What more could Egypt be doing to tackle carbon emissions? Air pollution costs Egypt an estimated EGP 47 bn a year, according to the World Bank. To tackle this, multiple government-led programs are targeting carbon emissions reduction, with development finance and private sector support. But some analysts and business owners say more measures are needed, and are recommending a more ambitious renewables strategy, financial incentives to boost renewables, capping emissions of our most polluting industries, and using cleaner carbon capture technology.
Egypt’s renewables strategy seems ambitious — but some experts want to aim higher: Egypt remains reliant on hydrocarbon-based fossil fuels. Renewables comprise an estimated 10% of the energy mix, and the government aims to increase this to 42% by 2035. In its Egypt Renewable Energy Outlook 2018 (pdf), the International Renewable Energy Agency (IRENA) says it’s technically and economically feasible for Egypt to aim for 53% of power generation from renewable sources by 2030.
Targets for renewables — and coal — are outdated, say some studies. The government set its 42% renewables target in 2016, and introduced heavyweight polluter coal to reduce imported gas reliance following 2011-2013 electricity shortages, the IRENA report notes. Under this scenario, coal is set to comprise 16% of the mix by 2035, while under Egypt’s 2030 Vision (pdf), it is due to comprise 29% by 2030. But today we have surplus electricity, with our generation capacity of 58 GW exceeding our peak demand of 30-32 GW. This degree of fossil fuel-reliance could see Egypt’s CO2 emissions exceed 300% of current emissions within 10 years, the Euro-Mediterranean Journal for Environmental Integration study notes.
IRENA’s recommendations: Cut coal, and update the energy strategy every two years. Introducing coal into the energy mix hinders emission reduction efforts, the IRENA report notes. Egypt should update its energy strategy every two years, given rapid developments in tech and cost effectiveness of renewables.
Accelerating the renewables transition requires more financial support: Renewables are very cost-competitive, and some measures are already in place to help businesses cut costs. Cairo Solar currently pays no tariffs on solar panels, and low tariffs on inverters, says Managing Director Hatem Tawfik. Custom duties for renewable energy production or generation equipment can be as low as 2%, energy and environment analyst and Solutions Fellow at the Center for Climate and Energy Solutions Mahmoud Abouelnaga tells Enterprise. And phasing out electricity subsidies will be key to attracting foreign investors, he adds.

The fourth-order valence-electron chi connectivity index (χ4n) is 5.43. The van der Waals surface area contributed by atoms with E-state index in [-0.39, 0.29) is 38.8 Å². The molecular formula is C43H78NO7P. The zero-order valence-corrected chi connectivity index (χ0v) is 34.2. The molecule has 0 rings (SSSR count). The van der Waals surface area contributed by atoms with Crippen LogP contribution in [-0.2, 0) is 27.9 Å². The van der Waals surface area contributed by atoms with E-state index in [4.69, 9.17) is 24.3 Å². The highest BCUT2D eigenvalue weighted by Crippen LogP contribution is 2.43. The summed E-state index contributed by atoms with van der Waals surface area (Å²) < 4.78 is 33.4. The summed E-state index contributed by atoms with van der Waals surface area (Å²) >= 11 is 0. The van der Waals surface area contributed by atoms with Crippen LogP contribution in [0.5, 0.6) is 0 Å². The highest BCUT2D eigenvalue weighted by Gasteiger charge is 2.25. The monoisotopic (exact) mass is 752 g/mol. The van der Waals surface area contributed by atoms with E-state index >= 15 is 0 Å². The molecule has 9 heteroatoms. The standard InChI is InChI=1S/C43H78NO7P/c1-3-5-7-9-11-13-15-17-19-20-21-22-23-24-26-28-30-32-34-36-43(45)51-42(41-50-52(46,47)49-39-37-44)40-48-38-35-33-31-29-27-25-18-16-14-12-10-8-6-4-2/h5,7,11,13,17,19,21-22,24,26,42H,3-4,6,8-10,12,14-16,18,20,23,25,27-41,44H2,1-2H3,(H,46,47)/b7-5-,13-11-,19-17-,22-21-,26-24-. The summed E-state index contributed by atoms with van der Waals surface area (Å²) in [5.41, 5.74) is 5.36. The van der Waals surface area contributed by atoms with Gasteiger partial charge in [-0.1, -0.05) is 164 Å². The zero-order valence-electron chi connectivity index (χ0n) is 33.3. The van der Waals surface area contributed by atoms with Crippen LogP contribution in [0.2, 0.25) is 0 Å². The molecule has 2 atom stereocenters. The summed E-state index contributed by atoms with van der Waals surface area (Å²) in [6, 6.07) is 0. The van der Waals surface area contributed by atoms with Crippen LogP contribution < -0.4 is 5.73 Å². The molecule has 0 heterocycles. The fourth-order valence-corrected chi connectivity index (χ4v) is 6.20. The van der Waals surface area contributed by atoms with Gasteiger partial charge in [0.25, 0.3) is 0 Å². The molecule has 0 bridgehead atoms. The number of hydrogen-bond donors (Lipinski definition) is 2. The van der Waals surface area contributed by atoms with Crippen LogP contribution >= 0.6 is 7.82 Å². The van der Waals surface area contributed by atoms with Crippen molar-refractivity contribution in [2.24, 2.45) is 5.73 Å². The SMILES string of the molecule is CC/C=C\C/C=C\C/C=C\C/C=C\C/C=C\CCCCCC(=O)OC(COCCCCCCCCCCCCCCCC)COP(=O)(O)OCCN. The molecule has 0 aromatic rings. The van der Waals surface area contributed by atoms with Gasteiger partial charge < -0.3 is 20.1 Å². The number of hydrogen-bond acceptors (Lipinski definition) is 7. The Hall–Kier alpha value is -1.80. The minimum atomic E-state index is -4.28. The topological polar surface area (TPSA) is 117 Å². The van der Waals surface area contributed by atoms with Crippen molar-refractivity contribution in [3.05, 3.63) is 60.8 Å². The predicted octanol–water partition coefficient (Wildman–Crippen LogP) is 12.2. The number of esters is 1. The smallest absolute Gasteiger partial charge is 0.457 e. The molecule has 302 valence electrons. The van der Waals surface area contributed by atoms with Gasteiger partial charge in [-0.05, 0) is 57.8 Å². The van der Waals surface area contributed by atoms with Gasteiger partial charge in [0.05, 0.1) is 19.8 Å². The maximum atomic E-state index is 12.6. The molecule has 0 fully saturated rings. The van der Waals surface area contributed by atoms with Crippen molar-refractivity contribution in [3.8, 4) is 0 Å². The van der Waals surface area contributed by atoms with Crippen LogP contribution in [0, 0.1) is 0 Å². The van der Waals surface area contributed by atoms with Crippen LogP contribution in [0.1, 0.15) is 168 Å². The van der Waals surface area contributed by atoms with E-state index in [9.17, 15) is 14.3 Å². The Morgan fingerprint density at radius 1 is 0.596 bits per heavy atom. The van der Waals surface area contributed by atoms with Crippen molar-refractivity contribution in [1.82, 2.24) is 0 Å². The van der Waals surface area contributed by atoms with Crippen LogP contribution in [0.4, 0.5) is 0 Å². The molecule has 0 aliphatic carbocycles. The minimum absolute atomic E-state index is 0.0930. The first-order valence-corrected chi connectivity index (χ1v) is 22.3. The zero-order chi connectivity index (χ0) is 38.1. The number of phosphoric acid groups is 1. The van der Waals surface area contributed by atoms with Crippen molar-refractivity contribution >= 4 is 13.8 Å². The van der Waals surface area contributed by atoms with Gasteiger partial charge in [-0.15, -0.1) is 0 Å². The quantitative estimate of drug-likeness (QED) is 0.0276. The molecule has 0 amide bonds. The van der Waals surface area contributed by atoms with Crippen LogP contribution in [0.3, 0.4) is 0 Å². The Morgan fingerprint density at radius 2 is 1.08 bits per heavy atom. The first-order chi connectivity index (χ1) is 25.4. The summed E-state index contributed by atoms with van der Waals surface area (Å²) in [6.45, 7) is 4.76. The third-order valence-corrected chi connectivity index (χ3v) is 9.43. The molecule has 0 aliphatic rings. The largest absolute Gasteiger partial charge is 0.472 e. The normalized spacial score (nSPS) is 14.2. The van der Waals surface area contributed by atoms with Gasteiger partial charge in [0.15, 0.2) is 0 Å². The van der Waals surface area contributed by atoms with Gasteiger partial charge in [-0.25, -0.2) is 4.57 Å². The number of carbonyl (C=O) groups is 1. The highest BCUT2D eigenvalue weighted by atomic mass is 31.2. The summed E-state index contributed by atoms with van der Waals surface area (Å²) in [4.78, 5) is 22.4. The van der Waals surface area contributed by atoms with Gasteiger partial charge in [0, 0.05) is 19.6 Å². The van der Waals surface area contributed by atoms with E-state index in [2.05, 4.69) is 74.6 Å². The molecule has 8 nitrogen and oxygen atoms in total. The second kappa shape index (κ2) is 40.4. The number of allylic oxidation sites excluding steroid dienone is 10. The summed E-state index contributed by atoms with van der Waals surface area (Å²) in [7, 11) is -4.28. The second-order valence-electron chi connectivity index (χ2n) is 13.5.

But a raft of other incentives could encourage more activity: Subsidized financing for solar companies of all sizes would boost the sector, says Tawfik. He wants VAT for solar companies reduced to 5% (down from the standard 14%) as well as more financing — bank loans and grants like the Egypt PV fund and the EBRD’s GEFF mechanism — for clients installing solar equipment.
Other recommendations? Stop treating small and mid-size projects as high-risk: Larger renewables projects often benefit from low interest rate loans, while small and mid-size projects are still seen as high-risk, says Abouelnaga, “though solar and wind costs have decreased remarkably in the last decade.” Smaller projects should be able to collectively apply for low interest rate financing, he suggests. “If there’s a 200 MW project financing cut-off, the 200 MW could come from several smaller projects grouped together, rather than one large 200 MW project.”